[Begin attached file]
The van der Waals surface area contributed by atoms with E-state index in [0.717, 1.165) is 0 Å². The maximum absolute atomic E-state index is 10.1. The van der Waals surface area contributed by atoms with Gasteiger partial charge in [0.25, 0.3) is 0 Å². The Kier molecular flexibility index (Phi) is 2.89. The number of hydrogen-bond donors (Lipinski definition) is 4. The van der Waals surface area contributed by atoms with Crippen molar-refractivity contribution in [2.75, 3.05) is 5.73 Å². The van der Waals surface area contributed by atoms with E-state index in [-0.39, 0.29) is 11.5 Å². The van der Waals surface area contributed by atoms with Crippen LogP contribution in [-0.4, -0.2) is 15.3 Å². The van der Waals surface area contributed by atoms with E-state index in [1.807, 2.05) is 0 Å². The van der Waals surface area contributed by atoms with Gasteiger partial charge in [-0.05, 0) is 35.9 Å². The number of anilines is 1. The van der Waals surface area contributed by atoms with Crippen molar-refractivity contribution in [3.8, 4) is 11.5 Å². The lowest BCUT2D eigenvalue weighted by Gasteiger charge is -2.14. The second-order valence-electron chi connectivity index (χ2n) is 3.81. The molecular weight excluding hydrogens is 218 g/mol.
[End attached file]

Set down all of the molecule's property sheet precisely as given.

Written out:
The van der Waals surface area contributed by atoms with E-state index in [0.717, 1.165) is 0 Å². The maximum absolute atomic E-state index is 10.1. The van der Waals surface area contributed by atoms with Gasteiger partial charge in [0.25, 0.3) is 0 Å². The Kier molecular flexibility index (Phi) is 2.89. The number of hydrogen-bond donors (Lipinski definition) is 4. The van der Waals surface area contributed by atoms with Crippen molar-refractivity contribution in [2.75, 3.05) is 5.73 Å². The van der Waals surface area contributed by atoms with E-state index in [-0.39, 0.29) is 11.5 Å². The van der Waals surface area contributed by atoms with Crippen LogP contribution in [-0.4, -0.2) is 15.3 Å². The van der Waals surface area contributed by atoms with E-state index in [1.807, 2.05) is 0 Å². The van der Waals surface area contributed by atoms with Gasteiger partial charge in [-0.05, 0) is 35.9 Å². The number of anilines is 1. The van der Waals surface area contributed by atoms with Crippen molar-refractivity contribution in [3.8, 4) is 11.5 Å². The lowest BCUT2D eigenvalue weighted by Gasteiger charge is -2.14. The second-order valence-electron chi connectivity index (χ2n) is 3.81. The molecular weight excluding hydrogens is 218 g/mol.